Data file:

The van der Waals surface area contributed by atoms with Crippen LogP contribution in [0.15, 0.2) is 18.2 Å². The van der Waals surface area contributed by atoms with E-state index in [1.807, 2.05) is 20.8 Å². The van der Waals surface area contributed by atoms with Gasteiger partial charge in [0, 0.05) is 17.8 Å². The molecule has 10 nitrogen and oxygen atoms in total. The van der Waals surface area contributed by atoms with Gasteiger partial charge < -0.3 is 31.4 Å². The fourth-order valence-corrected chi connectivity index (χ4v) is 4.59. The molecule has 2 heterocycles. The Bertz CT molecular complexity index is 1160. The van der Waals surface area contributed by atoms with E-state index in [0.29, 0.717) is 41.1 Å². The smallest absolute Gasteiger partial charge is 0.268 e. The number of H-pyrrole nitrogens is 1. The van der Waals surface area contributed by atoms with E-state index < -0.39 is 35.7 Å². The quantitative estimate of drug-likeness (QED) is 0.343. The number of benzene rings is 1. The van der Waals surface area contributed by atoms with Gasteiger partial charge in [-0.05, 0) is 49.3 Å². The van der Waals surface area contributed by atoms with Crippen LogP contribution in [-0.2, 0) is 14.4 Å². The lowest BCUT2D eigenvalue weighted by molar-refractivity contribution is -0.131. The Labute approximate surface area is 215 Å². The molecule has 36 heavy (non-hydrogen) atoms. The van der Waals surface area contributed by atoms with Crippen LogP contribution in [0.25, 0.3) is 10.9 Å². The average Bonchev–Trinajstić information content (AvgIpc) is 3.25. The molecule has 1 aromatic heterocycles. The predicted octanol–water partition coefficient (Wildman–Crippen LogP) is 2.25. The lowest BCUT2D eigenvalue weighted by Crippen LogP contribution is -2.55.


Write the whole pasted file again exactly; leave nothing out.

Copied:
The van der Waals surface area contributed by atoms with Crippen LogP contribution in [0.15, 0.2) is 18.2 Å². The van der Waals surface area contributed by atoms with E-state index in [1.807, 2.05) is 20.8 Å². The van der Waals surface area contributed by atoms with Gasteiger partial charge in [0, 0.05) is 17.8 Å². The molecule has 10 nitrogen and oxygen atoms in total. The van der Waals surface area contributed by atoms with Gasteiger partial charge < -0.3 is 31.4 Å². The fourth-order valence-corrected chi connectivity index (χ4v) is 4.59. The molecule has 2 heterocycles. The Bertz CT molecular complexity index is 1160. The van der Waals surface area contributed by atoms with E-state index in [0.29, 0.717) is 41.1 Å². The smallest absolute Gasteiger partial charge is 0.268 e. The number of H-pyrrole nitrogens is 1. The van der Waals surface area contributed by atoms with E-state index < -0.39 is 35.7 Å². The quantitative estimate of drug-likeness (QED) is 0.343. The number of benzene rings is 1. The van der Waals surface area contributed by atoms with Gasteiger partial charge in [-0.05, 0) is 49.3 Å². The van der Waals surface area contributed by atoms with Crippen LogP contribution in [-0.2, 0) is 14.4 Å². The lowest BCUT2D eigenvalue weighted by molar-refractivity contribution is -0.131. The Labute approximate surface area is 215 Å². The molecule has 36 heavy (non-hydrogen) atoms. The van der Waals surface area contributed by atoms with Crippen LogP contribution in [0.25, 0.3) is 10.9 Å². The average Bonchev–Trinajstić information content (AvgIpc) is 3.25. The molecule has 1 aromatic heterocycles. The predicted octanol–water partition coefficient (Wildman–Crippen LogP) is 2.25. The lowest BCUT2D eigenvalue weighted by Crippen LogP contribution is -2.55.